A Review of Loie Hollowell at Pace, London
A contemporary Georgia O’Keeffe with a twist of twenty-first century humour and liberation, Loie Hollowell’s intensely-coloured and graphic works comment intimately on the female form and sexuality.
The Brooklyn-based artist plays with notions of femininity and sexuality without shying away from provocative imagery. The geometric, almost sculptural forms across her canvases balance abstraction and figuration. Hollowell’s work is humorous, but nods to a rich history of abstracted figuration - O’Keeffe, of course, and Elizabeth Murray (another PACE artist), Hilma af Klimt, amongst so many others.
In October 2017, Bloomberg named Hollowell as an artist to watch after a frenzied buying spree by established collectors at Frieze London, which marked her as a rising star in the contemporary art world. This Pace exhibition confirms that her work and popularity to be anything but ephemeral.
Hollowell is in the process of conceiving a child, and the theme of procreation penetrates the exhibition - vaginal and phallic symbolism prevalent throughout. The works are imaginatively named, too from A Gentle Meeting of Tips to Touchy Subject. You can’t ignore the sexual devices at play, especially with the addition of three-dimensional canvases that bulge in all the right places, but the imagery on top is also reminiscent of sci-fi films - the works remind me simultaneously of sexual and sacred iconography as well as electrical circuit boards with their graphic shapes and primary colours.
The colours and forms scream Pop Art, Op Art, all through the lens of American Modernism. One can see a touch of Sonia Delauney in there, too, with the strong colours and devotion to pattern and form and the legacy of Orphism. I also got hints of Blair Thurman in the sculptural quality of the pieces.
The sketches in the intimate pop-up room within the gallery space show Hollowell’s thought processes in terms of creating the tightly-formed paintings that populate the surrounding walls. It is an intimate experience, the cavernous space existing almost as a ‘womb’ within the exhibition space in another nod to the theme of the female body. Her sketches, complete with handwritten notes by Hollowell, are rendered in a much looser and more expressionist style than the graphic geometrics in the final canvases.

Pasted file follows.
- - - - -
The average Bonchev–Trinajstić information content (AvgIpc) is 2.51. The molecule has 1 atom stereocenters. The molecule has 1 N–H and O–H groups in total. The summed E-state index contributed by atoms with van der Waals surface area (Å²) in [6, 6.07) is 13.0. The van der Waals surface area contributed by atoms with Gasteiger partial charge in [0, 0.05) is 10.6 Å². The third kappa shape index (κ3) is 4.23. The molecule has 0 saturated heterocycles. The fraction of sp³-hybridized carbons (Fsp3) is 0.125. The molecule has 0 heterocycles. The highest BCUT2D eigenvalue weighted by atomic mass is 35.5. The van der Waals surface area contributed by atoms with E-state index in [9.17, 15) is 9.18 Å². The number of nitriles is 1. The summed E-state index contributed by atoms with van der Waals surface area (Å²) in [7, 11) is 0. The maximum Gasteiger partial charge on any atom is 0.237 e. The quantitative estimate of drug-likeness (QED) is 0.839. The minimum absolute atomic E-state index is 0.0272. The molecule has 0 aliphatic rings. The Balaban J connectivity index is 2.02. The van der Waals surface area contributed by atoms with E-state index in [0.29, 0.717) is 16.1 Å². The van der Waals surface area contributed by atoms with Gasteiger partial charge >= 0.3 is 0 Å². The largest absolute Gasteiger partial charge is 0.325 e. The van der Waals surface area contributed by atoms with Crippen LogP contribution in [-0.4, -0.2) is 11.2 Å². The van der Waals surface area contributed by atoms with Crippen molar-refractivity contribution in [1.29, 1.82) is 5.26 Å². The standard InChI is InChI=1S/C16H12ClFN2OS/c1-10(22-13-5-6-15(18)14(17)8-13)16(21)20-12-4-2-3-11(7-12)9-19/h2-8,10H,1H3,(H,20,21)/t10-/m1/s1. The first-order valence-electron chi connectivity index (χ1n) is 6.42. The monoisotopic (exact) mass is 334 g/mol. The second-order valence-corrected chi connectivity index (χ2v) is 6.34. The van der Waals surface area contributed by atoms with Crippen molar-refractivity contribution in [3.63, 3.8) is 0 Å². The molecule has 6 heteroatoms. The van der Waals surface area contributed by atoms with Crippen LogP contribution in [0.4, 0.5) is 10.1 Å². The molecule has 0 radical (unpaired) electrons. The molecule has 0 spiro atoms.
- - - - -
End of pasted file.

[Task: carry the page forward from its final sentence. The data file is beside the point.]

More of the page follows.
The rawness and primality of what Hollowell attempts to convey in the finished works feels even more intense in these small drawings. The divergence from sketch to canvas is intriguing - Hollowell tightens the painterly form quite significantly in the move from paper to canvas, opting for a bold and graphic approach that departs from the sense of intimate painterliness one gleans from seeing the tactile sketches - but fascinatingly, without losing any of the sensuality that goes with it.
Whilst the finished works are intense both in colour and form, they are softly expressed thanks to the gentle undulations of line both of paint and of the canvases themselves.
The paintings themselves, though, despite their formality and graphic nature, swell and curve in a tender and tactile rendering of the beauty of bodily form. Their organic and sculptural quality lend them a provocatively intimate and shape-shifting nature, which challenges perception and encourage the viewer to look not once, but twice - maybe three times - at each individual work, breaking down the age-old barriers between formal painting and sculpture.
The works are pulsating with sexuality, capturing the very moments of sexual pleasure and intimacy at its most basic, but most intense. Their abstraction works in a minimal yet perceptive manner to encourage and remind the viewer of something familiar - our own bodies and existence at a basic, primal level. In considering the act of conception through their form, they delve deeper into the theme of conception itself via evocations of the human body and sexual iconography. Hollowell’s work evokes an overarching theme of sensuality and primal female power, something which should indeed be celebrated.
Written by Georgia Messervy, a Contributor to Arteviste